The need for Global Cooperation | Sunday Observer

The need for Global Cooperation

Indian Prime Minister Narendra Modi took two very important telephone calls over the course of last week. Both were to Sri Lanka – one to President Gotabaya Rajapaksa and the other, to Prime Minister Mahinda Rajapaksa. The call to the President was primarily on the two countries’ Covid-19 situation while the call to the Prime Minister was mainly to congratulate him on completing 50 years of Parliamentary politics.

But the essence of both calls was the same – cooperation to eradicate the threat of the devastating Coronavirus pandemic and assistance to develop Sri Lanka’s economy post-Coronavirus. Sri Lanka had earlier requested a US$ 400 million currency swap with the Reserve Bank of India (RBI), to which India had responded positively. Later, the President during the phone call had raised the possibility of India extending another US$ 1.1 billion swap on top of the earlier facility. The Indian Prime Minister, who has initiated a separate Covid-19 SAARC Fund to which Sri Lanka also contributed, has responded to the effect that India was prepared to help Sri Lanka in every possible way to tide over the present crisis. India has also flown in four consignments of medical equipment and medicine needed for the battle against the Coronavirus.

In an interview with an Indian TV station on the Golden Jubilee of his political career, Prime Minister Mahinda Rajapaksa made a very pertinent observation. He noted that Sri Lanka considered both India and China as close friends in both fair and foul weather. Indeed, China has already agreed to extend a US$ 500 million facility and sent several consignments of PPE and other medical goods for the Coronavirus fight. The ready assistance provided by both countries proves the importance of diplomatic links that have been strengthened by President Gotabaya Rajapaksa and Prime Minister Mahinda Rajapaksa since November 2019.

This narrative highlights the importance of South-South Cooperation in international affairs, a factor which is often overlooked as many countries strive to depend solely on the West for their economic needs. As both the President and the Prime Minister have pointed out recently, the SAARC and Non-Aligned Movement (NAM) can be a catalyst for greater South-South Cooperation on a variety of issues including the present health crisis. President Gotabaya Rajapaksa recently addressed virtual summits of both these well-established organisations, which can be revitalised to address the myriad of issues faced by the developing world.

Much of the developing world is deeply in debt to the rich countries and multilateral lending agencies. While many countries including Sri Lanka had kept up to date with their debt repayments, the Coronavirus pandemic has exacerbated their already dire economic conditions.

It is in this context that President Gotabaya Rajapaksa on Thursday called for unconditional support from bilateral and multilateral lenders for developing countries especially those that have not defaulted on their debt in the past, during an international virtual meeting on post-Covid-19 financing organised by Prime Ministers of Canada and Jamaica and the UN Secretary General.

“As this is a crisis beyond the control of Government and business, international support by way of unconditional budget support and compensatory debt deferment facilities for official debt will have to come from multilateral and bilateral official lenders so that private debt and equity markets will not lose confidence,” President Rajapaksa had told this virtual meeting.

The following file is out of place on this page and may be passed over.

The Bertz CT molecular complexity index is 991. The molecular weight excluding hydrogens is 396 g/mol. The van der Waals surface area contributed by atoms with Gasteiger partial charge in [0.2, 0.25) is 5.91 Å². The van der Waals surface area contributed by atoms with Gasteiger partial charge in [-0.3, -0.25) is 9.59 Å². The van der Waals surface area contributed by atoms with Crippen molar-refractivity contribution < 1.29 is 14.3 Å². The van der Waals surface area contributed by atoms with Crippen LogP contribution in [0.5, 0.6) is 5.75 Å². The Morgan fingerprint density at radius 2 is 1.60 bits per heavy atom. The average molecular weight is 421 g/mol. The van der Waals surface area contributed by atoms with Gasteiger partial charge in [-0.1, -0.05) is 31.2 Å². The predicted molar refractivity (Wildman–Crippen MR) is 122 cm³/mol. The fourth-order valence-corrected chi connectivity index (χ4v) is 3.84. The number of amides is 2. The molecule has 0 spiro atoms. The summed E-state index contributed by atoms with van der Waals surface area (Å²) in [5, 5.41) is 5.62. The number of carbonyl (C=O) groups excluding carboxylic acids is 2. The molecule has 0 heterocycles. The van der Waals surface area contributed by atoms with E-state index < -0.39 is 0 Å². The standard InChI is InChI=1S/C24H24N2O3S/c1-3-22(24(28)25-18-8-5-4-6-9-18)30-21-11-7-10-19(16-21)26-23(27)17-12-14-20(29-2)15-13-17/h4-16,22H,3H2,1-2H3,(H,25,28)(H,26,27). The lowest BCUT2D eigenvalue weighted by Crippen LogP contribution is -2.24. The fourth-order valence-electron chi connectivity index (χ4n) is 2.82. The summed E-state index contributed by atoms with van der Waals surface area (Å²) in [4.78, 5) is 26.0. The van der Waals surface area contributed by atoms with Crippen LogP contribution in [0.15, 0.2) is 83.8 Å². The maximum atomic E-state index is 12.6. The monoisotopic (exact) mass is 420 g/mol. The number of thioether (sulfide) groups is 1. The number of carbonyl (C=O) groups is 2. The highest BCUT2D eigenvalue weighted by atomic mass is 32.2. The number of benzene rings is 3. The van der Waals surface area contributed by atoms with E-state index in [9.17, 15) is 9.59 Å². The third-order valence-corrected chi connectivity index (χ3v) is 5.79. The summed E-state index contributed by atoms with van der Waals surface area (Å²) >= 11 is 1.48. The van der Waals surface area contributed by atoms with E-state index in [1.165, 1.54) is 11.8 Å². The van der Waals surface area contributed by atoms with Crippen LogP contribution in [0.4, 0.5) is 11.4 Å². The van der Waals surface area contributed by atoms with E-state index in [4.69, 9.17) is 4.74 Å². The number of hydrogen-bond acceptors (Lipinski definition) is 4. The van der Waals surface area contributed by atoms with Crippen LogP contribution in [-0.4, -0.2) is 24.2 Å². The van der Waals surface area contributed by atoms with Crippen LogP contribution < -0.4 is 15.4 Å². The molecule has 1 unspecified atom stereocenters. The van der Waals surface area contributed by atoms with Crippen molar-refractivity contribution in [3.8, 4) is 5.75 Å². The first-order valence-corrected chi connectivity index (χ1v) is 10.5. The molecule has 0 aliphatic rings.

“The multilateral and bilateral official creditors to developing countries have a special responsibility to be innovative in creating such space for the developing world to revive their economies and should not insist on normal conditionalities of lending, after all, most countries have honoured their debt obligations and time has come to provide new space by official creditors,” the President said. President Rajapaksa said he had already spoken to Chinese President Xi Jinping, Indian Prime Minister Modi and US National Security Advisor Robert O’Brien on this matter.

“The profiling of official debt and medium term emergency budget support loans by each major bilateral and multilateral lenders will not only provide macroeconomic space to meet private debt obligations and relax trade and payments systems but also restore confidence among private sector creditors to re-energise growth and investments,” the President said.

Countries such as Sri Lanka face another hurdle as they do not qualify for many grant aid and debt relief programs after being classified as Middle Income Countries. In fact, President Gotabaya Rajapaksa alluded to this conundrum in his address: “It is noted that Middle Income Countries (MICs) seem to get subsumed under the overarching classification of developing countries and thereby their requirements are not wholly met.”

It is time that a healthy dialogue took place among MICs and lending agencies and countries so that a mechanism can be evolved to explore the possibility of granting debt relief to these nations as well at least until they address the immediate fiscal concerns in the wake of Covid-19.

The pandemic is a global issue that needs global solutions. No country has been immune from the virus, in more ways than one. Thus a collective response is necessary for everything from vaccine development to economic emancipation. It was reported on Friday that more than 500 scientists from around the world have banded together to develop and fast-track a viable vaccine for the dreaded Covid-19. We hope that the Sri Lankan medical and scientific fraternity too will join these efforts, wherever in the world they are. Such global cooperation is the only way to defeat this unseen and deadly enemy in our midst.

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